Little League – Per regulation, any modification of a batting helmet makes it illegal unless stated otherwise in writing by the helmet manufacturer. This means that if the helmet was not packaged with the faceguard, and that an individual has had to modify the helmet to attach the cheek protector, that the helmet manufacture may void that altered helmet’s NOCSAE certification. To use a cheek protector during a Little League game, there must be manufacturer approval that the NOCSAE certification is still valid with the alteration. More information, including manufacturer letters, can be found at LittleLeague.org/HelmetAdditions.
Becky from Illinois – I understand that umpires are now, in part, responsible for making sure tournament managers are notified during the game about potential mandatory play violations. Please explain when the plate umpire is required to act, and if violation of rule equals and automatic ejection?
Little League – According to Tournament Rule 9, Little League® Mandatory Play requires any player below Senior Division to participate in every game,. This rule cannot be waived for any reason, unless the game is shortened. Beginning with the 2018 Tournament A manager’s failure/refusal to insert players into the line-up as outlined in the new rule shall result in immediate ejection of the manager and removal for the remainder of the International Tournament, without replacement. The umpire-in-chief or other individual designated by the Tournament Director in consultation with the official scorekeeper, shall advise both team managers, at the appropriate time as outlined in the new rule, of their obligation to insert all players who have not completed their mandatory play requirement.
Should there be additional issues, the Tournament Director should follow the appropriate Chain of Command.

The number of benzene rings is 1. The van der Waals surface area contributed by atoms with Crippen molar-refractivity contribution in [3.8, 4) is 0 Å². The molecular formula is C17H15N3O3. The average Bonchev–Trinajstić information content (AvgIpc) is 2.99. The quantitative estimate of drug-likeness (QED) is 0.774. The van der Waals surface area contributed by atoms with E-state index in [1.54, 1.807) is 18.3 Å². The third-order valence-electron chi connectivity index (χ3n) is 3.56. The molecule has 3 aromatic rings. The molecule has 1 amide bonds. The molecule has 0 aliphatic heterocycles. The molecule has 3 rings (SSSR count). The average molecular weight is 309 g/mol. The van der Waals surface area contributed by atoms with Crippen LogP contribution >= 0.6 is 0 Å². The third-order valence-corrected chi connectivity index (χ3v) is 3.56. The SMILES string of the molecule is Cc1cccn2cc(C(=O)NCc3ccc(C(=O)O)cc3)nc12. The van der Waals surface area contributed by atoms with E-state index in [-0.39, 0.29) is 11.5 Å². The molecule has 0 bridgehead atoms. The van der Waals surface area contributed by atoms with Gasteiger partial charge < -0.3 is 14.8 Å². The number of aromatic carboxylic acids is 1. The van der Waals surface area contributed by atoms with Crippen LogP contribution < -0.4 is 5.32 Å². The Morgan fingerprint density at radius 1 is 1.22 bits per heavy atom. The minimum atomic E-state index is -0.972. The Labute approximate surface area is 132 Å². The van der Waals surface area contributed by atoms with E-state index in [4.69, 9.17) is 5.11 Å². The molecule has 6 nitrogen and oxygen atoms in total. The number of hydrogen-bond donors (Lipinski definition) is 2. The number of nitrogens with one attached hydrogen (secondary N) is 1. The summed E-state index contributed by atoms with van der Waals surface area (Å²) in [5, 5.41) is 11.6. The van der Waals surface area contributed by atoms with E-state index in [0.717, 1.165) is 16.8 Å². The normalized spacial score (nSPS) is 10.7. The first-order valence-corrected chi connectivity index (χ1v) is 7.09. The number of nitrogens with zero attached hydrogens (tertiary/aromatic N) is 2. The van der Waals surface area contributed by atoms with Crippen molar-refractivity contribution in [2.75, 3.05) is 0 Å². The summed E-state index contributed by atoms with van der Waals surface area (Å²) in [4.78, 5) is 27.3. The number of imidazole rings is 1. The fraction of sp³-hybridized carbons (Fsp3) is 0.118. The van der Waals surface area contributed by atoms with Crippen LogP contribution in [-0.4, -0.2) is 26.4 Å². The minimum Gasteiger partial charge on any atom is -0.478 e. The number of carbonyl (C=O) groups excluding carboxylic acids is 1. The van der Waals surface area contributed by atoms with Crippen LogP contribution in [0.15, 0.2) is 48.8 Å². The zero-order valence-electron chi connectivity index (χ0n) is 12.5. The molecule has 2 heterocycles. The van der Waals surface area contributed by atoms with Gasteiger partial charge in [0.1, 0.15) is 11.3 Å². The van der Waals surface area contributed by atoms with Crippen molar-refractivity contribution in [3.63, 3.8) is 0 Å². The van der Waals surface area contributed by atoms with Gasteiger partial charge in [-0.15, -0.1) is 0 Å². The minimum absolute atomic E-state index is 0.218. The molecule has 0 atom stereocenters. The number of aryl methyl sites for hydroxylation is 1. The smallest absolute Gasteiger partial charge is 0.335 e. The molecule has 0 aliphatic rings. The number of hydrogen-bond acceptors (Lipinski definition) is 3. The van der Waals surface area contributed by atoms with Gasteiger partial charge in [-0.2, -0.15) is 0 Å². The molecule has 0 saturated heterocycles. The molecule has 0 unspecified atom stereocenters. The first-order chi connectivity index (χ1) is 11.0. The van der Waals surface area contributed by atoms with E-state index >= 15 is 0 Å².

Brett from Washington – The local leagues I umpired in during the regular season adopted a 15-run rule along with the 10-run rule. Which is going to be used during the tournament and in what divisions?
Little League – The 15-run rule was a local league option during the regular season, but during tournament games, it will be mandatory. Tournament Rule 12 states that If, at the end of three (3) innings [Intermediate (50-70) Division/Junior/Senior League: four innings], two and one-half innings [Intermediate (50-70) Division/Junior/Senior League: three and one-half innings] if the home team is ahead, one team has a lead of fifteen (15) runs or more, the manager of the team with the least runs shall concede the victory to the opponent. If, at the end of a regulation game, one team has a lead of ten (10) runs or more, the manager of the team with the least runs shall concede the victory to the opponent. NOTE: If the visiting team has a lead of fifteen (15) or ten (10) or more runs respectively, the home team must bat in its half of the inning.
Mike from Florida – Following the 2018 International Congress, are there any changes to pitching regulations for tournament?
Little League – Yes, there are adjustments to the tournament pitching rules, but they are more for the management of the game. Tournament Rule 4 has been revised to state that no player can pitch on three consecutive days and must adhere to the Little League Pitch Count governing days of rest based on the number of pitches thrown. Tournament Rule 11 addresses suspended games, stating any game in which a winner cannot be determined in accordance with the playing rules shall be resumed from the exact point at which it was suspended regardless of the number of innings played. A game called before the end of the first inning will no longer be disregarded or started over.
Tournament Rule 7 also impacts pitchers, as it reduces the number of visits a manager may make to twice in one inning or three times in a game for the Major Division and above for Baseball and Softball.
If you have additional tournament-specific rules and regulations questions, please email: trawlings@LittleLeague.org.